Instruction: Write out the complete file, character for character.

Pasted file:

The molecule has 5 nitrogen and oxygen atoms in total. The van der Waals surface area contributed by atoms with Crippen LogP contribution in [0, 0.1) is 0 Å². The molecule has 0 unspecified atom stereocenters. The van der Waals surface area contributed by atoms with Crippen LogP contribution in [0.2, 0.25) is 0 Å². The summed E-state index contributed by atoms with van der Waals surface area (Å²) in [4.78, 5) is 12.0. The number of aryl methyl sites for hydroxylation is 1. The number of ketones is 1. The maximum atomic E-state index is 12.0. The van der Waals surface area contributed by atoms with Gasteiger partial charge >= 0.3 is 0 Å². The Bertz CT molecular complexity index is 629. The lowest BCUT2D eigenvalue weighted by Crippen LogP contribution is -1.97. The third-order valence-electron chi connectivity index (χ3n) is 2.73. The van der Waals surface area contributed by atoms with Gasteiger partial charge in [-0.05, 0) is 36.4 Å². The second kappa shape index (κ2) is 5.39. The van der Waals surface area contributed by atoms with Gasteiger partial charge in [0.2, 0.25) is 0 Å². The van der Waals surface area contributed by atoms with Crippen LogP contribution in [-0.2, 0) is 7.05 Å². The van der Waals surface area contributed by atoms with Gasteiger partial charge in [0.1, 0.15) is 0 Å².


The molecule has 5 nitrogen and oxygen atoms in total. The van der Waals surface area contributed by atoms with Crippen LogP contribution in [0, 0.1) is 0 Å². The molecule has 0 unspecified atom stereocenters. The van der Waals surface area contributed by atoms with Crippen LogP contribution in [0.2, 0.25) is 0 Å². The summed E-state index contributed by atoms with van der Waals surface area (Å²) in [4.78, 5) is 12.0. The number of aryl methyl sites for hydroxylation is 1. The number of ketones is 1. The maximum atomic E-state index is 12.0. The van der Waals surface area contributed by atoms with Gasteiger partial charge >= 0.3 is 0 Å². The Bertz CT molecular complexity index is 629. The lowest BCUT2D eigenvalue weighted by Crippen LogP contribution is -1.97. The third-order valence-electron chi connectivity index (χ3n) is 2.73. The van der Waals surface area contributed by atoms with Gasteiger partial charge in [-0.05, 0) is 36.4 Å². The second kappa shape index (κ2) is 5.39. The van der Waals surface area contributed by atoms with Gasteiger partial charge in [0.2, 0.25) is 0 Å². The van der Waals surface area contributed by atoms with Crippen LogP contribution in [-0.2, 0) is 7.05 Å². The van der Waals surface area contributed by atoms with Gasteiger partial charge in [0.1, 0.15) is 0 Å².